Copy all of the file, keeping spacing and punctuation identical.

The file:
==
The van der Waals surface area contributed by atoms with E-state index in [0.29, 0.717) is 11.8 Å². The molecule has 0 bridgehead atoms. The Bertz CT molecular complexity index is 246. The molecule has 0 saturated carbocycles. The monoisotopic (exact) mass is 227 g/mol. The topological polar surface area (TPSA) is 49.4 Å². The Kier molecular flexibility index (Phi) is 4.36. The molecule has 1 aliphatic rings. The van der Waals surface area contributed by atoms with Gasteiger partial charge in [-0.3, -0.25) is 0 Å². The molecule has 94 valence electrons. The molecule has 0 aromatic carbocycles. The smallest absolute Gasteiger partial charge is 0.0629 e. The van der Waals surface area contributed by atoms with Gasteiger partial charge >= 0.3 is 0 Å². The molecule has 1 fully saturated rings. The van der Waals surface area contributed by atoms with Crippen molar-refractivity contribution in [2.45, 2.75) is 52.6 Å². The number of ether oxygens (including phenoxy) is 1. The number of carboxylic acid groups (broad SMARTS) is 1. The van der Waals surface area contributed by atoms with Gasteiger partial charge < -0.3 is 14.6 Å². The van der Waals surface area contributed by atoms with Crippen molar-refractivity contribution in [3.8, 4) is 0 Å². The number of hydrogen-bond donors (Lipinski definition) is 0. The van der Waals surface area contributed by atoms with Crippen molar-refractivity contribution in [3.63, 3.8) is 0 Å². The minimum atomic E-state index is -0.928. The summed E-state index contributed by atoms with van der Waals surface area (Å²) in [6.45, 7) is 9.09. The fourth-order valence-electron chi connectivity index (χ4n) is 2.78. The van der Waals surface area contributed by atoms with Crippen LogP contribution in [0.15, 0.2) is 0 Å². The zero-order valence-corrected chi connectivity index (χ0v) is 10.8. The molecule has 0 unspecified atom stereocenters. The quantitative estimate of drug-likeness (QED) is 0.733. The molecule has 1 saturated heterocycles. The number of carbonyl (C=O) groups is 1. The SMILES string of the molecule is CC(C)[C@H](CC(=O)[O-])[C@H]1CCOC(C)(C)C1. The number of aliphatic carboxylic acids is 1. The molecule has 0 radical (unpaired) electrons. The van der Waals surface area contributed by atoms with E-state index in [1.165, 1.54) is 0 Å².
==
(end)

The van der Waals surface area contributed by atoms with E-state index in [0.29, 0.717) is 11.8 Å². The molecule has 0 bridgehead atoms. The Bertz CT molecular complexity index is 246. The molecule has 0 saturated carbocycles. The monoisotopic (exact) mass is 227 g/mol. The topological polar surface area (TPSA) is 49.4 Å². The Kier molecular flexibility index (Phi) is 4.36. The molecule has 1 aliphatic rings. The van der Waals surface area contributed by atoms with Gasteiger partial charge in [-0.3, -0.25) is 0 Å². The molecule has 94 valence electrons. The molecule has 0 aromatic carbocycles. The smallest absolute Gasteiger partial charge is 0.0629 e. The van der Waals surface area contributed by atoms with Gasteiger partial charge >= 0.3 is 0 Å². The molecule has 1 fully saturated rings. The van der Waals surface area contributed by atoms with Crippen molar-refractivity contribution in [2.45, 2.75) is 52.6 Å². The number of ether oxygens (including phenoxy) is 1. The number of carboxylic acid groups (broad SMARTS) is 1. The van der Waals surface area contributed by atoms with Gasteiger partial charge < -0.3 is 14.6 Å². The van der Waals surface area contributed by atoms with Crippen molar-refractivity contribution in [3.8, 4) is 0 Å². The number of hydrogen-bond donors (Lipinski definition) is 0. The van der Waals surface area contributed by atoms with Crippen molar-refractivity contribution in [3.63, 3.8) is 0 Å². The minimum atomic E-state index is -0.928. The summed E-state index contributed by atoms with van der Waals surface area (Å²) in [6.45, 7) is 9.09. The fourth-order valence-electron chi connectivity index (χ4n) is 2.78. The van der Waals surface area contributed by atoms with Crippen LogP contribution in [0.15, 0.2) is 0 Å². The zero-order valence-corrected chi connectivity index (χ0v) is 10.8. The molecule has 0 unspecified atom stereocenters. The quantitative estimate of drug-likeness (QED) is 0.733. The molecule has 1 saturated heterocycles. The number of carbonyl (C=O) groups is 1. The SMILES string of the molecule is CC(C)[C@H](CC(=O)[O-])[C@H]1CCOC(C)(C)C1. The number of aliphatic carboxylic acids is 1. The molecule has 0 radical (unpaired) electrons. The van der Waals surface area contributed by atoms with E-state index in [1.165, 1.54) is 0 Å².